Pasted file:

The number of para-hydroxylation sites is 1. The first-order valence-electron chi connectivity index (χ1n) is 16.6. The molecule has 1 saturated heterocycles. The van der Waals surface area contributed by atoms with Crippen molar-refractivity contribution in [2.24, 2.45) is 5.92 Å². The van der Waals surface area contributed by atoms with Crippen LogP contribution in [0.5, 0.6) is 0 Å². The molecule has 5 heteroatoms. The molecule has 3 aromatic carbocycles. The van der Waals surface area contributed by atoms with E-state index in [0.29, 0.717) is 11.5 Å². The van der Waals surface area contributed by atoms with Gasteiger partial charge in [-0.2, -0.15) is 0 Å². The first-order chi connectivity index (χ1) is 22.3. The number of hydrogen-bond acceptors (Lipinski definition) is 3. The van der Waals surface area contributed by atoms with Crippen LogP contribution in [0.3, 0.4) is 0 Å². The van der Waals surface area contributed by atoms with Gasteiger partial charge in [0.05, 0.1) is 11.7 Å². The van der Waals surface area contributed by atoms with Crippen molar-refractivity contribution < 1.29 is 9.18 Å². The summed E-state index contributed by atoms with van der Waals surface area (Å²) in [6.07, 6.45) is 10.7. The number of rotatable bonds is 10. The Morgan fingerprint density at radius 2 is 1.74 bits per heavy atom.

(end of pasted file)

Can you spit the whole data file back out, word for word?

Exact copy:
The number of para-hydroxylation sites is 1. The first-order valence-electron chi connectivity index (χ1n) is 16.6. The molecule has 1 saturated heterocycles. The van der Waals surface area contributed by atoms with Crippen molar-refractivity contribution in [2.24, 2.45) is 5.92 Å². The van der Waals surface area contributed by atoms with Crippen LogP contribution in [0.5, 0.6) is 0 Å². The molecule has 5 heteroatoms. The molecule has 3 aromatic carbocycles. The van der Waals surface area contributed by atoms with E-state index in [0.29, 0.717) is 11.5 Å². The van der Waals surface area contributed by atoms with Gasteiger partial charge in [-0.2, -0.15) is 0 Å². The first-order chi connectivity index (χ1) is 22.3. The number of hydrogen-bond acceptors (Lipinski definition) is 3. The van der Waals surface area contributed by atoms with Crippen LogP contribution in [0.3, 0.4) is 0 Å². The van der Waals surface area contributed by atoms with Gasteiger partial charge in [0.05, 0.1) is 11.7 Å². The van der Waals surface area contributed by atoms with Crippen molar-refractivity contribution < 1.29 is 9.18 Å². The summed E-state index contributed by atoms with van der Waals surface area (Å²) in [6.07, 6.45) is 10.7. The number of rotatable bonds is 10. The Morgan fingerprint density at radius 2 is 1.74 bits per heavy atom.